The goose bumps were racing up and down my body like it was a race course. Make sure all of your hand grenades have the ﬁring pins firmly in them. make sure the safety is on your rifle. and make sure your rifle is slung over your head crossways on your body. Pack straps are tight and the helmet chin strap is tight. With all of the equipment and the Mae West, l must have weighed in at least 200 lbs. and l was actually only 138 lbs. l thought to myself, good God! ls this really happening to me? It wasn't any dream, that‘s for sure.
OK, First Platoon, let’s go. Here we were. perched on this rope netting halfway down the ship. The waves were probably about 5 ft. with nothing but the green ocean below us and an LCI that was bobbing like a cork on the water. It would rise up with the waves, slam into the side of the ship, and then slide off as they decreased. The jump master was at the end of the netting with a bullhorn. He yelled,
"When I say jump, do not think about it, do not hesitate, just jump. Do you read me?" Yesss sir!
OK, 1-2-3 jump. I had my heart in my throat, but l didn't hesitate. I jumped and landed with a bunch of other guys in the landing craft. Phew! I think I wet my pants. No. l know l did! Quickly pick yourself up and get out of the way of the next bunch to jump in. Thank God we didn't lose anybody. Once all were in. the LCI turned and went behind our ship and came out in a defined line of departure.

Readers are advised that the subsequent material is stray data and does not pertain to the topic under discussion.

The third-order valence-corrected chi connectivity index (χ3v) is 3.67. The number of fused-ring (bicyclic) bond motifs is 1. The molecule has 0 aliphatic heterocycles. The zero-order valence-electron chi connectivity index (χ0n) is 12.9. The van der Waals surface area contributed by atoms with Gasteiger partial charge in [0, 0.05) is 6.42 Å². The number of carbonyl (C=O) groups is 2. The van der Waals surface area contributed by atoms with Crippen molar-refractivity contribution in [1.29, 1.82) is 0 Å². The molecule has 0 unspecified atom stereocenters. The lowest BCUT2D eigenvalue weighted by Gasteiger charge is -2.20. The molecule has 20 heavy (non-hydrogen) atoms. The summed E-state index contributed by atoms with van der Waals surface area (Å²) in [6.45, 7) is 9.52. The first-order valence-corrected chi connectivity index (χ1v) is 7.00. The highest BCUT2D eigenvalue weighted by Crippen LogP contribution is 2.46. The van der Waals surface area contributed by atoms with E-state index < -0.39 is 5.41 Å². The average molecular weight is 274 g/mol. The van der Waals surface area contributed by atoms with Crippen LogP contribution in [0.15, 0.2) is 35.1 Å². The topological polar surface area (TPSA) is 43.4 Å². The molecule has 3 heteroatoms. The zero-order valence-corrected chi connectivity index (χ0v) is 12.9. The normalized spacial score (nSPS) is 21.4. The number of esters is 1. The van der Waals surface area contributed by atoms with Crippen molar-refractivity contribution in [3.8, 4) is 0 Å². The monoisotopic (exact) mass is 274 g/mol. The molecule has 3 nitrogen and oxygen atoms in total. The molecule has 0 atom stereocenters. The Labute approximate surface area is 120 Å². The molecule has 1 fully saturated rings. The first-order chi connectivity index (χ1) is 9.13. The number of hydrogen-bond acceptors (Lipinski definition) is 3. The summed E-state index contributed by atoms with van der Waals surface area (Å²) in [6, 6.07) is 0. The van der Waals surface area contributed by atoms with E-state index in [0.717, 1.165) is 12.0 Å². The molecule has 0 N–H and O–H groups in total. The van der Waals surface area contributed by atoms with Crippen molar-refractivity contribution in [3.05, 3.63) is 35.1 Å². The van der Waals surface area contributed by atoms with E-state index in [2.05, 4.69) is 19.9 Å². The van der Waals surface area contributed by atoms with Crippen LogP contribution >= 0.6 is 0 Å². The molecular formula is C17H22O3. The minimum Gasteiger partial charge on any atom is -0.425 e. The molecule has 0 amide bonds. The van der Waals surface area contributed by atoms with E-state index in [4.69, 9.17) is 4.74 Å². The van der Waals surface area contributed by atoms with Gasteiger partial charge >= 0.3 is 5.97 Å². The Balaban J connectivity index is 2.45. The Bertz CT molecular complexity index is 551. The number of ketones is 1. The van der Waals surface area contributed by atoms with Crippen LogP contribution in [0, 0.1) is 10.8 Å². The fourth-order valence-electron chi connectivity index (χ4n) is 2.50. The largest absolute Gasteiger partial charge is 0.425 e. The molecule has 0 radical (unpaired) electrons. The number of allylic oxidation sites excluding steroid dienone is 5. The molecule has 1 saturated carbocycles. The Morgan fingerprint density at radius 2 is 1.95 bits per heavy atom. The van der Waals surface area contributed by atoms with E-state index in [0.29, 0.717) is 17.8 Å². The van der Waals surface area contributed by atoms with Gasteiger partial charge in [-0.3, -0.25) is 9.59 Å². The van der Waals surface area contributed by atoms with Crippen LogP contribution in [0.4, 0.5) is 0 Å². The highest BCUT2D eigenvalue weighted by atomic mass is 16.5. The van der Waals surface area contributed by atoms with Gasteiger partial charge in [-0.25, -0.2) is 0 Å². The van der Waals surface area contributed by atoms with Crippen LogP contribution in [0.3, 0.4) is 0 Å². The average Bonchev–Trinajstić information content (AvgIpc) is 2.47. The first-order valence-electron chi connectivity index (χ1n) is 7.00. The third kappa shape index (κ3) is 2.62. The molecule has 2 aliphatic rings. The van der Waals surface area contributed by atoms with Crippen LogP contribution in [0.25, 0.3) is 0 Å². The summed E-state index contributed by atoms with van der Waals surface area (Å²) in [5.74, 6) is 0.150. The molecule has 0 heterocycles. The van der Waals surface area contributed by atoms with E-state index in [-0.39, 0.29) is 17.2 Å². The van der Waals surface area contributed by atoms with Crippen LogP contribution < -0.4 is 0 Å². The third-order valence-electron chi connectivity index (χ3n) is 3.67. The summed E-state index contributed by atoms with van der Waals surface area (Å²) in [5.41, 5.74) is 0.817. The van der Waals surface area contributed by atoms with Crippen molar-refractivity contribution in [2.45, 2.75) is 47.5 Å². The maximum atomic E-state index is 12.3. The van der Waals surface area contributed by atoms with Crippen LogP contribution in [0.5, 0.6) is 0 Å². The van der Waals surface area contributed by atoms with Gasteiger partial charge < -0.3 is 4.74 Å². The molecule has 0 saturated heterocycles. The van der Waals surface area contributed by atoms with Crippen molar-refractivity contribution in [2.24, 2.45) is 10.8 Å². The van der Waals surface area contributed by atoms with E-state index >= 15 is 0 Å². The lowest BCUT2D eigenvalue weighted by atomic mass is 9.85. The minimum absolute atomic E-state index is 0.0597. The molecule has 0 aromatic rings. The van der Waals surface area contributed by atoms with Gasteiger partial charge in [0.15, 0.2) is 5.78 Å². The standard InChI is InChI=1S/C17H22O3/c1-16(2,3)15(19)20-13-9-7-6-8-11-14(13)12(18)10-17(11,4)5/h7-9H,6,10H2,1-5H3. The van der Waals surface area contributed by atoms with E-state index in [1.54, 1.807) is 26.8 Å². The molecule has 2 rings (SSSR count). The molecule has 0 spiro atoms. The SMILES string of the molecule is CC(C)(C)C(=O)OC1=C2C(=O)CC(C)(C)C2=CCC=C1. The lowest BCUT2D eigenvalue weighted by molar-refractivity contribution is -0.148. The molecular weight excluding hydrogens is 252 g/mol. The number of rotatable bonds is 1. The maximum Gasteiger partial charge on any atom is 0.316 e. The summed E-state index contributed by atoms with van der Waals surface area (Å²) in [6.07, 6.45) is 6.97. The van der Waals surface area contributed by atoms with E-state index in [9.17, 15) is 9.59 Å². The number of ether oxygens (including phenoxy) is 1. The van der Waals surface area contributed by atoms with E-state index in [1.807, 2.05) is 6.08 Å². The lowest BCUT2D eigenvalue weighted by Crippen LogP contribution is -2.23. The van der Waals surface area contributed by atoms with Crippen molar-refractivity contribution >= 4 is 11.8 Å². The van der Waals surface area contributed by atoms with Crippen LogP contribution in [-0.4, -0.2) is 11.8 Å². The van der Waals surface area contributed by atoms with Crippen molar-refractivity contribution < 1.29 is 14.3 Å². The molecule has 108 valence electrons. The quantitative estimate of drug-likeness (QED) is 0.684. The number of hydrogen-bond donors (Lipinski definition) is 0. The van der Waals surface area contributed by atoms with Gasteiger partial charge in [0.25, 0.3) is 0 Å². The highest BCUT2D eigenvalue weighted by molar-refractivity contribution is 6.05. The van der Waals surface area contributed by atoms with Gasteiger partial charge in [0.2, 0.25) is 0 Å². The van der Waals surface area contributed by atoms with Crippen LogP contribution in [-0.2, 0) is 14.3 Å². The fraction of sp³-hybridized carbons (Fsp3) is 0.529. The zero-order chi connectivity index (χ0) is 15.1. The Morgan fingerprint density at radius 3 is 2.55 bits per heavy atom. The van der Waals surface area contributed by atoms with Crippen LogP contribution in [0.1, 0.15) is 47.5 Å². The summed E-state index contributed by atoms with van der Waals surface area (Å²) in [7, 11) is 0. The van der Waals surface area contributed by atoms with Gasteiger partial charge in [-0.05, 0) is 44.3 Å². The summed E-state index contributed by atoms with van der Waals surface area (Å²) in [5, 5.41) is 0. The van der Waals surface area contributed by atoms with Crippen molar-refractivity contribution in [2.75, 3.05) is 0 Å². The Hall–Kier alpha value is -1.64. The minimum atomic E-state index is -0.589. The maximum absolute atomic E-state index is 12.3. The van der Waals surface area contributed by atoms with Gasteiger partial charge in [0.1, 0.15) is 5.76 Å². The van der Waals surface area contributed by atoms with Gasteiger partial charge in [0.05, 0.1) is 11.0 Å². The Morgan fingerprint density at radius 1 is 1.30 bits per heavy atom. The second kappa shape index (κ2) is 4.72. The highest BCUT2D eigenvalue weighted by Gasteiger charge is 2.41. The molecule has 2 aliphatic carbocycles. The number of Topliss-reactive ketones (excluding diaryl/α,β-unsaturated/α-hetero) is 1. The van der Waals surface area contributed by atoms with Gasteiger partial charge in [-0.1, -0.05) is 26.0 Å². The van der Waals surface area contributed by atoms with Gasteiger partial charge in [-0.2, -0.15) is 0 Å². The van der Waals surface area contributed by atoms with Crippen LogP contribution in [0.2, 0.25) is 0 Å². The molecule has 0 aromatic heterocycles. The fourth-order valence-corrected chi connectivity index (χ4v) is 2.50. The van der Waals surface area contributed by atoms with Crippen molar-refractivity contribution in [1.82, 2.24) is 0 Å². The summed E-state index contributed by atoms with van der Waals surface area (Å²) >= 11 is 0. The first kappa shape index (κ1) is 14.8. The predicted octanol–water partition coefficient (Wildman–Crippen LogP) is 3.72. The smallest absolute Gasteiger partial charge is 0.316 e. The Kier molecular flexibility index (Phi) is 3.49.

This website is made out of respect for the victims, the civilians and the veterans of WWII. It generates no financial gain what so ever and it is merely a platform to educate the visitor about WWII.
A big THANK YOU to the United States Army Center of Military History for their help in providing the input for these pages. All pages on this website are constantly being refitted with acurate data and texts and it is an ongoing process.